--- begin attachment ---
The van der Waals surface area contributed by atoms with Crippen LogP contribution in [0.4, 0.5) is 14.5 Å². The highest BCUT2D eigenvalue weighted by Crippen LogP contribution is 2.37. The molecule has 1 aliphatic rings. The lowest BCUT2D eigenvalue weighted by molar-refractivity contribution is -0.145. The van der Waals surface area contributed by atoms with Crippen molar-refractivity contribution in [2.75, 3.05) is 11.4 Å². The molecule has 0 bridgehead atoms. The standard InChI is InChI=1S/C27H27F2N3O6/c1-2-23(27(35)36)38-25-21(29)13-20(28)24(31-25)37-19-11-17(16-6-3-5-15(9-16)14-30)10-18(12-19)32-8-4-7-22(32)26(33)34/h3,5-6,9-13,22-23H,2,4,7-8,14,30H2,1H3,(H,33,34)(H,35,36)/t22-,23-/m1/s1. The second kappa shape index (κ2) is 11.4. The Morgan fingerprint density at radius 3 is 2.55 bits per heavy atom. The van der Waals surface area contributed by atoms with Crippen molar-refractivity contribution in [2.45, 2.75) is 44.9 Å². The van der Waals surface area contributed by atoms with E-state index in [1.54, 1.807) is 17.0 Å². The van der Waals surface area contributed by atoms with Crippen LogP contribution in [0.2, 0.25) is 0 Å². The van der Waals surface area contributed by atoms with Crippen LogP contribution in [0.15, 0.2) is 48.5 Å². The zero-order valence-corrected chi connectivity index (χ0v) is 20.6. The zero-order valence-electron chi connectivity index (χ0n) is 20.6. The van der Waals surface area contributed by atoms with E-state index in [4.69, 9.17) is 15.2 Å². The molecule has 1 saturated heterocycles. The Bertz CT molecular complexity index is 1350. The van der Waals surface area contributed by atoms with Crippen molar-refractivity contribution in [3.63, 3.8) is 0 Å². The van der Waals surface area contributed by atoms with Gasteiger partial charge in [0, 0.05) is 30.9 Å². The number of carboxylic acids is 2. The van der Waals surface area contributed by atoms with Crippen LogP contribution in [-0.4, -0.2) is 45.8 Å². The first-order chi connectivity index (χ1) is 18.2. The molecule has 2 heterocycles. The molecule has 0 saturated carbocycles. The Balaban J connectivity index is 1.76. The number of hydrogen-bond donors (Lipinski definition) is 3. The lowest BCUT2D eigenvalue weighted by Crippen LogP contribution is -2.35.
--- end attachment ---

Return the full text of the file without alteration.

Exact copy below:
The van der Waals surface area contributed by atoms with Crippen LogP contribution in [0.4, 0.5) is 14.5 Å². The highest BCUT2D eigenvalue weighted by Crippen LogP contribution is 2.37. The molecule has 1 aliphatic rings. The lowest BCUT2D eigenvalue weighted by molar-refractivity contribution is -0.145. The van der Waals surface area contributed by atoms with Crippen molar-refractivity contribution in [2.75, 3.05) is 11.4 Å². The molecule has 0 bridgehead atoms. The standard InChI is InChI=1S/C27H27F2N3O6/c1-2-23(27(35)36)38-25-21(29)13-20(28)24(31-25)37-19-11-17(16-6-3-5-15(9-16)14-30)10-18(12-19)32-8-4-7-22(32)26(33)34/h3,5-6,9-13,22-23H,2,4,7-8,14,30H2,1H3,(H,33,34)(H,35,36)/t22-,23-/m1/s1. The second kappa shape index (κ2) is 11.4. The Morgan fingerprint density at radius 3 is 2.55 bits per heavy atom. The van der Waals surface area contributed by atoms with Crippen molar-refractivity contribution in [2.45, 2.75) is 44.9 Å². The van der Waals surface area contributed by atoms with E-state index in [1.54, 1.807) is 17.0 Å². The van der Waals surface area contributed by atoms with Crippen LogP contribution in [0.2, 0.25) is 0 Å². The van der Waals surface area contributed by atoms with Crippen LogP contribution in [0.15, 0.2) is 48.5 Å². The zero-order valence-corrected chi connectivity index (χ0v) is 20.6. The zero-order valence-electron chi connectivity index (χ0n) is 20.6. The van der Waals surface area contributed by atoms with E-state index in [4.69, 9.17) is 15.2 Å². The molecule has 1 saturated heterocycles. The Bertz CT molecular complexity index is 1350. The van der Waals surface area contributed by atoms with Crippen molar-refractivity contribution in [3.63, 3.8) is 0 Å². The van der Waals surface area contributed by atoms with Gasteiger partial charge in [0, 0.05) is 30.9 Å². The number of carboxylic acids is 2. The van der Waals surface area contributed by atoms with Crippen LogP contribution in [-0.4, -0.2) is 45.8 Å². The first-order chi connectivity index (χ1) is 18.2. The molecule has 2 heterocycles. The molecule has 0 saturated carbocycles. The Balaban J connectivity index is 1.76. The number of hydrogen-bond donors (Lipinski definition) is 3. The lowest BCUT2D eigenvalue weighted by Crippen LogP contribution is -2.35.